It was Barbara Bogue’s class, Creative Writing in the Community, that made my writing find relevance. By the time I got to college, education seemed so abstract and fragmented that it was hard to see its impact or decide where it becomes “real.” As a student, I was always told I needed to know something because “one day…” or “in the real world…” Bogue’s class required me to partner with another person from the community and write their story; give them a voice. For the first time, there was a relevance to my writing that literally forced me to connect it to the real world. Something seemed selfish about the nature of writing to me. It felt like more of an act of self-exploration than human connection. I came to feel that if my talents did not serve those around me, I would never feel satisfied. In this class, I discovered my professional life needed to consist of two things: daily conversations similar to the ones that took place in my English and philosophy classes, and service that impacted the lives around me. The next semester, I changed my major from Creative Writing to Education.
The classes I enjoyed most at BSU showed me the power of a classroom, leading me to my discovery that I never wanted to leave it. Literature, as with any art, has the power to bring us together in an effective and efficient way. I have yet to find anything more powerful than a conversation started by some form of text. Ball State then led me to believe that if I couldn’t use my knowledge to enact positive change, that knowledge was useless. My goal as an educator has become to not only replicate this in my own classroom, but in every classroom.
The semester following Bogue’s class, I took an Intro to Education course, and things have grown exponentially from there. While at BSU, I got involved in as much as possible. I became President of Lambda Iota Tau, the English Honor Society, and held open mics. The number one thing that prepared me for the classroom was a program called Urban Semester. This was an immersive program that placed me in an urban education environment for an entire year. I took my education classes on-site while teaching each day, and completed my student teaching at the same school. Again, my education was made real and relevant. I could not have grown as an educator or survived my first years at an urban high school without this experience.
The urban environment is exciting because it is the battleground for educational reform, which I love. For one, urban students constantly demand “best practices.” Second, these schools are often in a state of crisis. This demands constant reflection and professional growth. I have to “bring it” every moment I am in the classroom. Due to this, my school district has provided me with extensive professional development, keeping me on the cutting edge of classroom instruction.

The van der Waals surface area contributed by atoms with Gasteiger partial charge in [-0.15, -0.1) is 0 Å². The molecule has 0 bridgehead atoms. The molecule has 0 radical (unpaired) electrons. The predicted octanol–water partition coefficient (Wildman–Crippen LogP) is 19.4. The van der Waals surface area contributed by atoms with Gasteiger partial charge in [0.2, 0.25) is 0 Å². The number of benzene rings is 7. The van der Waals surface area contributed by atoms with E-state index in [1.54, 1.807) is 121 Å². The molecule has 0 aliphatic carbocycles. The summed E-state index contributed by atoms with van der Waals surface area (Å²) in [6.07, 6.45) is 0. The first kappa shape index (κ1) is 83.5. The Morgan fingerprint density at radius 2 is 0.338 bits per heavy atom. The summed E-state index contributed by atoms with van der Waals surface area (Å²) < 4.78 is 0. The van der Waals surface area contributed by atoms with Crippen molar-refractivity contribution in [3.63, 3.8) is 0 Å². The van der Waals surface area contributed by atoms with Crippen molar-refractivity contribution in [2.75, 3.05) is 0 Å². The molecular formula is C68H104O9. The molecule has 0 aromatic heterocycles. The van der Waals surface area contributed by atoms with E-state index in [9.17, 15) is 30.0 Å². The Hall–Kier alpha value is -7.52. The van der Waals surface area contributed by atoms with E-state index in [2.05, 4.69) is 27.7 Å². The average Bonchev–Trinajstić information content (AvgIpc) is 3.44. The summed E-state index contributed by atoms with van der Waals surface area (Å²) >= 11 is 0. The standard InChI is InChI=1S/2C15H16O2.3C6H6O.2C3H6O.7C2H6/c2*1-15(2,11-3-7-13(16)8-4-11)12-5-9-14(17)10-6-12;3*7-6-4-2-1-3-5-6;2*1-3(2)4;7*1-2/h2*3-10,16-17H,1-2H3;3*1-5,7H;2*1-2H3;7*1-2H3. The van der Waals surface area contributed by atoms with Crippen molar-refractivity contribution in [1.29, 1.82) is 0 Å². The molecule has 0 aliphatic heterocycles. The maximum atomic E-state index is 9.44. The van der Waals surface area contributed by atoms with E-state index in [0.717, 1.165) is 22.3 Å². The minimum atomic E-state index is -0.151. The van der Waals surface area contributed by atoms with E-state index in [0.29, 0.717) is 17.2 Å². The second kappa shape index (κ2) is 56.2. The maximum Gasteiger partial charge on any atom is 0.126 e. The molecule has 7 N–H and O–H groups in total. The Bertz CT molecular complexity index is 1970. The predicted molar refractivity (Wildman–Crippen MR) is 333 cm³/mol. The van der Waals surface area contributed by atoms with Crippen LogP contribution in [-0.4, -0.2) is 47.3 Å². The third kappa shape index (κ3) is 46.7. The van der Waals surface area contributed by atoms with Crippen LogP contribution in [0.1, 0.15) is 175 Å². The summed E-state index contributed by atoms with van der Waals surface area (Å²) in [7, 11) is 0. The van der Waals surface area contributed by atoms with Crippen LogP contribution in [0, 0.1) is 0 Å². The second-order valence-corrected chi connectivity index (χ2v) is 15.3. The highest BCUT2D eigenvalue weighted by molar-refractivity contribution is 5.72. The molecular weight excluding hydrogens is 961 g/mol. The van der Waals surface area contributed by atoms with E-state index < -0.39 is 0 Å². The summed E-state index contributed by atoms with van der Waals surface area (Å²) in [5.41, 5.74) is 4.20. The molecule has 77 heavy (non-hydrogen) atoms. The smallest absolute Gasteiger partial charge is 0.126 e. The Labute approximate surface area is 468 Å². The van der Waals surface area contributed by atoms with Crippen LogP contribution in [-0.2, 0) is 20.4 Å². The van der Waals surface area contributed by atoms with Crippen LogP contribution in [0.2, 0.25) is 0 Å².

The past three years, I have taught a variety of Language Arts classes at Ben Davis High School, ranging from Special Education, to Honors and Creative Writing. I have worked with Ball State professor Kenan Metzger to create a Teacher Advocacy Group, a group of like-minded teachers that come together to promote positive, professional change in their school building. I presented at the National Council of Teachers of English (NCTE) conference in Orlando for the third time this month. I was privileged enough to find a group of teachers that were tired of answering the question from students, “Why do I need to know this?” (a cry for relevance). We started examining our teaching and how we could change to better engage students. With the support of the district, we started exploring an instructional methodology called Project Based Learning, where students are presented a real world problem or challenge and then work in a variety of ways to solve the problem or challenge, culminating with a product and public presentation. We started using it in our classrooms, documenting its impact, and starting conversations with other teachers and administration members about what we were experiencing. Project Based Learning has grown from that small group of seven teachers to now being a school district initiative over the course of four years.
My work with this kind of teaching has led me out of the classroom for a while. This year, I took a position as an instructional coach focused on helping staff develop Project Based Learning Units throughout the school district. I teach teachers to find where their content is relevant in the world and bring that into the classroom. I am also working with organizations outside my school district to promote Project Based Learning. The high school where I work will serve as host to the Project Based Learning Institute for the third time this summer, bringing in hundreds of educators from all around the country.
It all ties back to relevance. Barbara Bogue’s class showed me that if my writing was not serving others, then my knowledge and skill was useless. As a teacher, if my expertise in language arts is not serving the goals and needs of my students, it is useless. And as a professional, if my expertise in teaching is not serving other teachers, it is useless. My mission has become to create an educational revolution disguised as evolution, where the relevance is never in question.